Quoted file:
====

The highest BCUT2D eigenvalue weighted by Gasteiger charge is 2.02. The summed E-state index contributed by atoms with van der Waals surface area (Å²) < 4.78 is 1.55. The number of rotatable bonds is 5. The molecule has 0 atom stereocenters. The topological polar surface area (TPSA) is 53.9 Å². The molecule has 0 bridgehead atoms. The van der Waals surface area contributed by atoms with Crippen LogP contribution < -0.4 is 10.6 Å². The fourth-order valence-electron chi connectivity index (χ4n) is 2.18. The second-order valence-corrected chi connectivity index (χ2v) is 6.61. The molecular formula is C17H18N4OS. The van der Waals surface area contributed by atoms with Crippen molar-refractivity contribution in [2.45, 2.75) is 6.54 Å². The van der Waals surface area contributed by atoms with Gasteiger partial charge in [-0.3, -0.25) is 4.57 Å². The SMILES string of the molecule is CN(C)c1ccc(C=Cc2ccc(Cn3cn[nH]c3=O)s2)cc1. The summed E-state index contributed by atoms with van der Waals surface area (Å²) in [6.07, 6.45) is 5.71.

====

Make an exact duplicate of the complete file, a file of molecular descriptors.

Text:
The highest BCUT2D eigenvalue weighted by Gasteiger charge is 2.02. The summed E-state index contributed by atoms with van der Waals surface area (Å²) < 4.78 is 1.55. The number of rotatable bonds is 5. The molecule has 0 atom stereocenters. The topological polar surface area (TPSA) is 53.9 Å². The molecule has 0 bridgehead atoms. The van der Waals surface area contributed by atoms with Crippen LogP contribution < -0.4 is 10.6 Å². The fourth-order valence-electron chi connectivity index (χ4n) is 2.18. The second-order valence-corrected chi connectivity index (χ2v) is 6.61. The molecular formula is C17H18N4OS. The van der Waals surface area contributed by atoms with Crippen molar-refractivity contribution in [2.45, 2.75) is 6.54 Å². The van der Waals surface area contributed by atoms with Gasteiger partial charge in [-0.3, -0.25) is 4.57 Å². The SMILES string of the molecule is CN(C)c1ccc(C=Cc2ccc(Cn3cn[nH]c3=O)s2)cc1. The summed E-state index contributed by atoms with van der Waals surface area (Å²) in [6.07, 6.45) is 5.71.